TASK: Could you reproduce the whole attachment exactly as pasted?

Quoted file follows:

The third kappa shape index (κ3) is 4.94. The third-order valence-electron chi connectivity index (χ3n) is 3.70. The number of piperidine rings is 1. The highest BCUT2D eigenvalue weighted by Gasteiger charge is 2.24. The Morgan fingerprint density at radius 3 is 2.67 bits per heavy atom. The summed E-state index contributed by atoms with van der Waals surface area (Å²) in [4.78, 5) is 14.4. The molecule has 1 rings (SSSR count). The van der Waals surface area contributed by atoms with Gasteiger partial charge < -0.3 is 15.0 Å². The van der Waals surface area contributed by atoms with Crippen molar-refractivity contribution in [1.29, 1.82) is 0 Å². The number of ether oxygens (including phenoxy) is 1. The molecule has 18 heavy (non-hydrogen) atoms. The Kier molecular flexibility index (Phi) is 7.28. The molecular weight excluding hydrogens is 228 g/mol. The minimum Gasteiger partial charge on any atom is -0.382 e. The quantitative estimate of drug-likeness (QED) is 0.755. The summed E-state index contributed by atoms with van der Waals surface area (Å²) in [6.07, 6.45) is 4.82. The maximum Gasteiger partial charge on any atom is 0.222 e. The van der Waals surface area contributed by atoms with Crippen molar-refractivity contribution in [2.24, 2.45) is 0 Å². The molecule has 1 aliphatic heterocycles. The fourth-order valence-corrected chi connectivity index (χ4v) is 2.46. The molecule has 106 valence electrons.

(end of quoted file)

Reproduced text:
The third kappa shape index (κ3) is 4.94. The third-order valence-electron chi connectivity index (χ3n) is 3.70. The number of piperidine rings is 1. The highest BCUT2D eigenvalue weighted by Gasteiger charge is 2.24. The Morgan fingerprint density at radius 3 is 2.67 bits per heavy atom. The summed E-state index contributed by atoms with van der Waals surface area (Å²) in [4.78, 5) is 14.4. The molecule has 1 rings (SSSR count). The van der Waals surface area contributed by atoms with Gasteiger partial charge < -0.3 is 15.0 Å². The van der Waals surface area contributed by atoms with Crippen molar-refractivity contribution in [1.29, 1.82) is 0 Å². The number of ether oxygens (including phenoxy) is 1. The molecule has 18 heavy (non-hydrogen) atoms. The Kier molecular flexibility index (Phi) is 7.28. The molecular weight excluding hydrogens is 228 g/mol. The minimum Gasteiger partial charge on any atom is -0.382 e. The quantitative estimate of drug-likeness (QED) is 0.755. The summed E-state index contributed by atoms with van der Waals surface area (Å²) in [6.07, 6.45) is 4.82. The maximum Gasteiger partial charge on any atom is 0.222 e. The van der Waals surface area contributed by atoms with Crippen molar-refractivity contribution in [2.24, 2.45) is 0 Å². The molecule has 1 aliphatic heterocycles. The fourth-order valence-corrected chi connectivity index (χ4v) is 2.46. The molecule has 106 valence electrons.